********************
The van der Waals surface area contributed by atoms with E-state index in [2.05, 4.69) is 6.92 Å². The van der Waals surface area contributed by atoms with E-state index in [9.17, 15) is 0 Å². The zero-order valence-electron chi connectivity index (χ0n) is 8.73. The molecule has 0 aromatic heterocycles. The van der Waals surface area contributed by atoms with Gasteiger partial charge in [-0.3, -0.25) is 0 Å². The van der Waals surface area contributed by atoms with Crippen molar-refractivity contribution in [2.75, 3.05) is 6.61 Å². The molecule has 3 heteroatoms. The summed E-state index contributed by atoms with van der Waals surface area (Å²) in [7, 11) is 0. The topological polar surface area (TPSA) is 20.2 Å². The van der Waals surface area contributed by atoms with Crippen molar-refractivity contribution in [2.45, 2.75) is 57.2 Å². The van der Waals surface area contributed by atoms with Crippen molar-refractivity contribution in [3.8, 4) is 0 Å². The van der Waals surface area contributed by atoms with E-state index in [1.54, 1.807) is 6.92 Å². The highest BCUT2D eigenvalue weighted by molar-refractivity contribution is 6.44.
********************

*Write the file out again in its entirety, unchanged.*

The van der Waals surface area contributed by atoms with E-state index in [2.05, 4.69) is 6.92 Å². The van der Waals surface area contributed by atoms with E-state index in [9.17, 15) is 0 Å². The zero-order valence-electron chi connectivity index (χ0n) is 8.73. The molecule has 0 aromatic heterocycles. The van der Waals surface area contributed by atoms with Gasteiger partial charge in [-0.3, -0.25) is 0 Å². The van der Waals surface area contributed by atoms with Crippen molar-refractivity contribution in [2.75, 3.05) is 6.61 Å². The molecule has 3 heteroatoms. The summed E-state index contributed by atoms with van der Waals surface area (Å²) in [7, 11) is 0. The topological polar surface area (TPSA) is 20.2 Å². The van der Waals surface area contributed by atoms with Crippen molar-refractivity contribution in [2.45, 2.75) is 57.2 Å². The van der Waals surface area contributed by atoms with Crippen molar-refractivity contribution in [3.8, 4) is 0 Å². The van der Waals surface area contributed by atoms with E-state index in [1.54, 1.807) is 6.92 Å². The highest BCUT2D eigenvalue weighted by molar-refractivity contribution is 6.44.